first_img Read more Rugby World Cup 2019: five things to look out for in the knockout stage Share on Messenger Japan rugby union team Pinterest Share on WhatsApp Support The Guardian Japan have made this World Cup with their effervescence, verve and slickness, but to beat South Africa for the second successive tournament they will need to show a capacity to react to something they have not planned for.The Springboks feel like a customer at a bar who cannot get served. The focus has been on the hosts since their stunning victory over Scotland, a match that went ahead only after volunteers, some of whom had lost their houses when Typhoon Hagibis hit Japan’s capital last Saturday, worked selflessly from the early morning at the stadium in Yokohama. Little attention has been paid to the remarkable turnaround since Rassie Erasmus took charge of South Africa last year. Share on LinkedIn Twitter Rugby World Cup … we have a small favour to ask. More people are reading and supporting The Guardian’s independent, investigative journalism than ever before. And unlike many new organisations, we have chosen an approach that allows us to keep our journalism accessible to all, regardless of where they live or what they can afford. But we need your ongoing support to keep working as we do.The Guardian will engage with the most critical issues of our time – from the escalating climate catastrophe to widespread inequality to the influence of big tech on our lives. At a time when factual information is a necessity, we believe that each of us, around the world, deserves access to accurate reporting with integrity at its heart.Our editorial independence means we set our own agenda and voice our own opinions. Guardian journalism is free from commercial and political bias and not influenced by billionaire owners or shareholders. This means we can give a voice to those less heard, explore where others turn away, and rigorously challenge those in power.We need your support to keep delivering quality journalism, to maintain our openness and to protect our precious independence. Every reader contribution, big or small, is so valuable. Support The Guardian from as little as $1 – and it only takes a minute. Thank you. Since you’re here… features Michael Aylwin Japan secured a famous win over South Afrcia in the 2015 World Cup. Photograph: Tim Ireland/AP Reuse this content It was difficult to think of them as World Cup contenders in December 2017 when they faced a weakened Wales in Cardiff and were 21-3 down at one point in the first half, conceding two tries when not even a rudimentary grasp of defending was shown. An abiding image was of Eben Etzebeth, then captain and one of the world’s top second-rows, leading a forlorn charge from his own line and then limping off. Would he, you wondered, ever wear the green jersey again?However, Erasmus, in a short time, has South Africa playing like the Springboks again: hard, abrasive, uncompromising, well-conditioned but also spiced with some devilry. Primed by the scrum-half, Faf de Klerk, they can wing it with Cheslin Kolbe and Makazole Mapimpi, two of the most potent finishers here.The way they started their final pool match against Canada, running from everywhere when their opponents were prepared for a forward onslaught, showed they pack the element of surprise, serious contenders who have earned the renewed respect of the All Blacks.They will test Japan in a way Ireland and Scotland could not because their game, while having a fixed point, is multifaceted. By having six forwards on the bench, including a complete tight five, Erasmus is pointing the hosts to an attritional approach from the first minute to the last, sustained by fresh legs, but is it a trap?The concern over Japan is that they are a highly programmed side. From the opening week, as they prepared to face Russia, a parade of players has said the same thing: we trust our leaders and follow their gameplan. Generals and soldiers, but what happens, in the heat of battle, when commands cannot be heard and initiative needs to be taken?Japan have looked their least effective against the teams they were expected to beat, Russia and Samoa, emerging with a try bonus point but only late on. Topics Rugby union Share via Email Share on Facebook The Observer Rugby World Cup 2019 Once Michael Leitch came on after 30 minutes, they were so impressive against Ireland when they were underdogs that they spooked one of the most structured teams around into, if not panic, a radical departure, by offloading and running from deep. The team that led the world rankings at the start of the tournament were unable to control the pace of the game, their fabric unravelling to the point where their staples of scrum, lineout and maul offered no comfort.Scotland were similarly bewitched by Japan’s ability to release the ball dextrously at the point of contact, but when they rallied in the second half, scoring two tries to reduce the gap to seven points and disarming their opponents through vigorous counter-rucking, the hosts struggled to adapt. It is an inherent weakness of a side whose exposure, while greater in the past six years than that of any other tier-two nation here, is sporadic.Japan have reached the quarter-finals for the first time largely because of the brilliance of the strategies devised by their coaches, led by three New Zealanders, Jamie Joseph, Tony Brown, and Scott Hansen, together with the attention to detail, the skill of the players and an outstanding back row. But in South Africa they are up against opponents who play New Zealand twice a year and are equipped to deal with devious attacking ploys and high-octane rugby.Erasmus opted to build his side up when other coaches, given the frenzy generated by Japan, may have looked for a fence to sit on. “We prepare to win and play to our strength, which is physical rugby.”Was it five weeks ago that the World Cup had barely generated a ripple in the capital? The Japan News on Friday interviewed a customer at the tournament’s megastore. He had come looking, in vain, for a Brave Blossoms jersey, more than 200,000 sold and counting. “I really did not know about the game of rugby, but it has become a sport that has ignited the whole nation,” he said.A South Africa victory would dampen the fire, not extinguish it. The spirit of 2015 is being invoked but it was the Springboks who played most of the rugby in Brighton that day. This is a different team, meaner and focused, geared to go all the way. Japan are also better equipped and have a nation and the neutrals behind them, winning hearts as well as matches, but every dream has a wake-up moment. Share on Pinterest Share on Twitter Facebook South Africa rugby teamlast_img read more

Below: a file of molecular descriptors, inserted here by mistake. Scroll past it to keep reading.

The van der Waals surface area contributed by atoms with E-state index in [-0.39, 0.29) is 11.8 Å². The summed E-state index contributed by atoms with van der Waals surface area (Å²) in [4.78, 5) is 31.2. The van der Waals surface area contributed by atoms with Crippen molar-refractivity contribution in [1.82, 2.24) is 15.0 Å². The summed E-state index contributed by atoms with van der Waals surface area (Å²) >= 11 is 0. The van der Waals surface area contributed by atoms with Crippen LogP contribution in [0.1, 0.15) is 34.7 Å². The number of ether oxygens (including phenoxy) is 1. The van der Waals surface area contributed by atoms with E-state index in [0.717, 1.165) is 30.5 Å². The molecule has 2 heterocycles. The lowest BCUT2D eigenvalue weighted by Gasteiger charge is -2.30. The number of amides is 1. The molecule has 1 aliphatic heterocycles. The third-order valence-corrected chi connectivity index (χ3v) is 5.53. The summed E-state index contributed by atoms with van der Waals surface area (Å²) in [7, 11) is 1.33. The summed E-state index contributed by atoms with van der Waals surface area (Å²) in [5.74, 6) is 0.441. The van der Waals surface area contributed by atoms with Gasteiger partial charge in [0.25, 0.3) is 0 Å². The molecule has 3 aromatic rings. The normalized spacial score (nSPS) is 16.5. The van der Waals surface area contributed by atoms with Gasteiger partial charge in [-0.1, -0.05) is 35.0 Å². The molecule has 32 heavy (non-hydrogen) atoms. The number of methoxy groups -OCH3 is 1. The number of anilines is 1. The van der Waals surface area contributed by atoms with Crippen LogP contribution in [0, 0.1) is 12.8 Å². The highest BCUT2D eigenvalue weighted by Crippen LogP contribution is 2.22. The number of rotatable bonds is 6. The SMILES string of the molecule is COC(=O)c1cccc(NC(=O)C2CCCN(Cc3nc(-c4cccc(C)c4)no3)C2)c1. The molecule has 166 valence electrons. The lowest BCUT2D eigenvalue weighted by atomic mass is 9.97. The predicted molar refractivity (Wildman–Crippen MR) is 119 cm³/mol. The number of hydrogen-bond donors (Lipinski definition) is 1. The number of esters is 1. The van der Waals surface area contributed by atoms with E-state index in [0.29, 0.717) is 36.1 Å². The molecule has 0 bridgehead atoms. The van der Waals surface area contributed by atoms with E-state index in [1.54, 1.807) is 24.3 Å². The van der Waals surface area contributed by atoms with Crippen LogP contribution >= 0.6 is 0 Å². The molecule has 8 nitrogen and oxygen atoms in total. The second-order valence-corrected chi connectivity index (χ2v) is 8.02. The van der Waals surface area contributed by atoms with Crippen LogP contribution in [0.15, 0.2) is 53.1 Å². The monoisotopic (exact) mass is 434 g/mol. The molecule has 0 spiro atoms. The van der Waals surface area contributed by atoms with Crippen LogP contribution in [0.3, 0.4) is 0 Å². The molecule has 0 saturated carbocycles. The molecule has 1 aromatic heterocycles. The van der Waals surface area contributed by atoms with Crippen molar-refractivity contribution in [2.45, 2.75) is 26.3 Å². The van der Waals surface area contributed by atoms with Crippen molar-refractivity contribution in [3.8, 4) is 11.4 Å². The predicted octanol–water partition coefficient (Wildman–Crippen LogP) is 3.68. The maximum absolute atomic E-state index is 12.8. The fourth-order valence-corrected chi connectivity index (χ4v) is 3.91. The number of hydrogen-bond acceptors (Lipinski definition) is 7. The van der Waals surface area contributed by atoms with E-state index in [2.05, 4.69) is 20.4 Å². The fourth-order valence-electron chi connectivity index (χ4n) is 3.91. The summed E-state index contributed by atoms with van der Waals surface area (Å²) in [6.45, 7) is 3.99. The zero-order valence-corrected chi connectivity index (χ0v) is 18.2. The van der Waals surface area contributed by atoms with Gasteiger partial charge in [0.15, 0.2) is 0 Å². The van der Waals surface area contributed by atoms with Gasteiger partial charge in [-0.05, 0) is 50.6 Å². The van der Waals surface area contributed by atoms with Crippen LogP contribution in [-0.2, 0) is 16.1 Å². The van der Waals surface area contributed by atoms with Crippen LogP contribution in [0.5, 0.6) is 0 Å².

10 months agoInce slams Man Utd handing England trio new contracts